Spaces of Indigenous Justice

This interdisciplinary project queries what the ‘spatial’ can be said to signify in terms of Indigenous justice, and asks what discursive sites can be recognised within both the research field and the broader forum of Indigenous governance. It also questions how and in what manner narratives of law, governance and justice for Indigenous peoples play out in the variety of arenas identifiable as ‘spaces’ of Indigenous justice.

The spatial ‘turn’ in the humanities engendered a profound transformation in the way that location, space and place are conceptualised, which in turn caused socio-legal scholars to engage with issues of space beyond the usual units of jurisdiction and state. While alternative geographic or physical arenas can be easily cited – for example, the local, sub-national, national, transnational and global – it is important also to consider conceptual sites.

This extension of focus beyond the jurisdictional is facilitated by a detachment of ‘space’ from the geography of ‘place’, namely, the elimination of the condition for a physical locus or manifestation. If the spatial turn is inherently interdisciplinary, so too is the research field of Indigenous justice. This research requires not only an engagement with the normative but also an investigation into the policies, histories and cultures of Indigenous peoples – as such, the objective of this project is to facilitate dialogue across academic disciplines under the umbrella of socio-legal studies.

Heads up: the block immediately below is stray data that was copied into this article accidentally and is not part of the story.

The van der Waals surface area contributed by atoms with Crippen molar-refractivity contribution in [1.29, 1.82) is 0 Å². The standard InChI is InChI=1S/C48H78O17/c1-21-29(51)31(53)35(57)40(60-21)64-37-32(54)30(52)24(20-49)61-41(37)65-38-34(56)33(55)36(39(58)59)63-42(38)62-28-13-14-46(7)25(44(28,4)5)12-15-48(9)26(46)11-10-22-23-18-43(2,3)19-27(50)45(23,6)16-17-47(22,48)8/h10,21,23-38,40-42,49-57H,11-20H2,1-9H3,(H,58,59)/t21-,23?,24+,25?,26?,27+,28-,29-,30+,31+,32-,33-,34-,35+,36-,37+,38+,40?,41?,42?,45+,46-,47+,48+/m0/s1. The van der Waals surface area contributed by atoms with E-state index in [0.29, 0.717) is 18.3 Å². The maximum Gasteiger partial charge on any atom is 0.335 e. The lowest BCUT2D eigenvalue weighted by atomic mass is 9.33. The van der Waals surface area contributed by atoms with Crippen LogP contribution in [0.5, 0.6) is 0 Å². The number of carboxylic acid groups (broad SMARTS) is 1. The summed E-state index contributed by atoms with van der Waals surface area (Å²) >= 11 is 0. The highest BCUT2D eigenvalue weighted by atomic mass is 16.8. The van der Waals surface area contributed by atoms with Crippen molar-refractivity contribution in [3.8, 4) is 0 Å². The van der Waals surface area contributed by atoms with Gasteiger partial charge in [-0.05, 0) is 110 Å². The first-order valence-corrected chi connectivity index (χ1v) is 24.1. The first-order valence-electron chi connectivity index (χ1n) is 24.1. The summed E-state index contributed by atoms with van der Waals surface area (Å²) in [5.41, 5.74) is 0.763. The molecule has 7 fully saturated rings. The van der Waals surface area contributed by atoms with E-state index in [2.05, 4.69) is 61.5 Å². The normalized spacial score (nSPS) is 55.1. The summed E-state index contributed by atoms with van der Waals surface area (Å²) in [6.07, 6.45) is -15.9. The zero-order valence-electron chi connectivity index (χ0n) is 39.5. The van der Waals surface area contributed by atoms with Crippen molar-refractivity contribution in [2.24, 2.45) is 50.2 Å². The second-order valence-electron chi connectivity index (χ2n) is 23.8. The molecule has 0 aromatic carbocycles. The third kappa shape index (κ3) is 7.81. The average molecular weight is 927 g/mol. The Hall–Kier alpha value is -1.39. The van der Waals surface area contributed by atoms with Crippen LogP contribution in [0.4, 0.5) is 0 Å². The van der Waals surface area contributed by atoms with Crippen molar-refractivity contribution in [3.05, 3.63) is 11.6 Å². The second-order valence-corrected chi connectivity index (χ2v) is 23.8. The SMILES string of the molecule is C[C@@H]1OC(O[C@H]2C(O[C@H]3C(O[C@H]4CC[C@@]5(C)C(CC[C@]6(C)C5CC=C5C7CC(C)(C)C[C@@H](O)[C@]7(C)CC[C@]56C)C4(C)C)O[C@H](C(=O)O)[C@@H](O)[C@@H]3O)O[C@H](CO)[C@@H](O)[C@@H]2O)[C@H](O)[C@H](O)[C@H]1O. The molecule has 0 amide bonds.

This comparative project brings together scholars of law, legal theory, sociology, political philosophy, anthropology, geography, and public policy to consider ‘spaces’ of Indigenous justice and governance, as well as issues of plurality, interaction, transfer, reciprocity, recognition and hybridity between the Aboriginal and non-Aboriginal worlds.

Spaces of Indigenous Justice Workshop

A two-day interdisciplinary workshop on ‘Spaces of Indigenous Justice’ was held at the University of Leeds on the 12th and 13th December 2013, featuring leading experts from institutions across the UK, Europe, the USA and Australia.

The workshop drew together the diverse strands of scholarship in the research field of Indigenous justice and governance by the adoption of specifically interdisciplinary and spatial perspectives.